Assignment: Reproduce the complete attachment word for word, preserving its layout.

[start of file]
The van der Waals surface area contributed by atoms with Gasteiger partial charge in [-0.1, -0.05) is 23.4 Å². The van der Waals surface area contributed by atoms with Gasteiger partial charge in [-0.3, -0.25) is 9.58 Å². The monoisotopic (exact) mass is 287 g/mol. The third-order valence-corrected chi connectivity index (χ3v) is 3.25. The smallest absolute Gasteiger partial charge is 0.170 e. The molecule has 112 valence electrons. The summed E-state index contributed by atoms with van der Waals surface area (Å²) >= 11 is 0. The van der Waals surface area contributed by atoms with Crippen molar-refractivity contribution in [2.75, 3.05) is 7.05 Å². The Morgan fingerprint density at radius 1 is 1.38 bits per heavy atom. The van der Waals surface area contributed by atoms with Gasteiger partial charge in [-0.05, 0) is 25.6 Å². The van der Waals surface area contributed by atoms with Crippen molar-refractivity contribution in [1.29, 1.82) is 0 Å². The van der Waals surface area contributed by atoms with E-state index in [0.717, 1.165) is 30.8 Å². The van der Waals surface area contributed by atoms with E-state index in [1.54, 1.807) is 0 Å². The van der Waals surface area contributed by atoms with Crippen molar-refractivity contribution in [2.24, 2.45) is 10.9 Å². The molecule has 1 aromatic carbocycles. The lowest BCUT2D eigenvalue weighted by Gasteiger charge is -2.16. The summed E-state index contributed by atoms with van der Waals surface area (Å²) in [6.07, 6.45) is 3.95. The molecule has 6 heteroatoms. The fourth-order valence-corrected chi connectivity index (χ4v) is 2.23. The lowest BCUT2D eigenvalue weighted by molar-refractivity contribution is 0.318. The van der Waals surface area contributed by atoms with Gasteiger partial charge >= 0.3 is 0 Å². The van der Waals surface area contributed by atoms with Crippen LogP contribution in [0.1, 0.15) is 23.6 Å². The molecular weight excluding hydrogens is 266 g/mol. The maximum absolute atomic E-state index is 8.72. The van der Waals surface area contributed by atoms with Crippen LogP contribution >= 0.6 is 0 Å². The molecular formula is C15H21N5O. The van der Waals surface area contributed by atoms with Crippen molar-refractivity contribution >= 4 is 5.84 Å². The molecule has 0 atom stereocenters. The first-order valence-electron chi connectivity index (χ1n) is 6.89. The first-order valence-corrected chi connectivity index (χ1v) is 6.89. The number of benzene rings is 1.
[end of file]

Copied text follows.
The van der Waals surface area contributed by atoms with Gasteiger partial charge in [-0.1, -0.05) is 23.4 Å². The van der Waals surface area contributed by atoms with Gasteiger partial charge in [-0.3, -0.25) is 9.58 Å². The monoisotopic (exact) mass is 287 g/mol. The third-order valence-corrected chi connectivity index (χ3v) is 3.25. The smallest absolute Gasteiger partial charge is 0.170 e. The molecule has 112 valence electrons. The summed E-state index contributed by atoms with van der Waals surface area (Å²) >= 11 is 0. The van der Waals surface area contributed by atoms with Crippen molar-refractivity contribution in [2.75, 3.05) is 7.05 Å². The Morgan fingerprint density at radius 1 is 1.38 bits per heavy atom. The van der Waals surface area contributed by atoms with Gasteiger partial charge in [-0.05, 0) is 25.6 Å². The van der Waals surface area contributed by atoms with Crippen molar-refractivity contribution in [1.29, 1.82) is 0 Å². The van der Waals surface area contributed by atoms with E-state index in [0.717, 1.165) is 30.8 Å². The van der Waals surface area contributed by atoms with E-state index in [1.54, 1.807) is 0 Å². The van der Waals surface area contributed by atoms with Crippen molar-refractivity contribution in [2.24, 2.45) is 10.9 Å². The molecule has 1 aromatic carbocycles. The lowest BCUT2D eigenvalue weighted by Gasteiger charge is -2.16. The summed E-state index contributed by atoms with van der Waals surface area (Å²) in [6.07, 6.45) is 3.95. The molecule has 6 heteroatoms. The fourth-order valence-corrected chi connectivity index (χ4v) is 2.23. The lowest BCUT2D eigenvalue weighted by molar-refractivity contribution is 0.318. The van der Waals surface area contributed by atoms with Gasteiger partial charge >= 0.3 is 0 Å². The van der Waals surface area contributed by atoms with Crippen LogP contribution in [0.1, 0.15) is 23.6 Å². The molecular weight excluding hydrogens is 266 g/mol. The maximum absolute atomic E-state index is 8.72. The van der Waals surface area contributed by atoms with Crippen LogP contribution >= 0.6 is 0 Å². The molecular formula is C15H21N5O. The van der Waals surface area contributed by atoms with Crippen molar-refractivity contribution >= 4 is 5.84 Å². The molecule has 0 atom stereocenters. The first-order valence-electron chi connectivity index (χ1n) is 6.89. The first-order valence-corrected chi connectivity index (χ1v) is 6.89. The number of benzene rings is 1.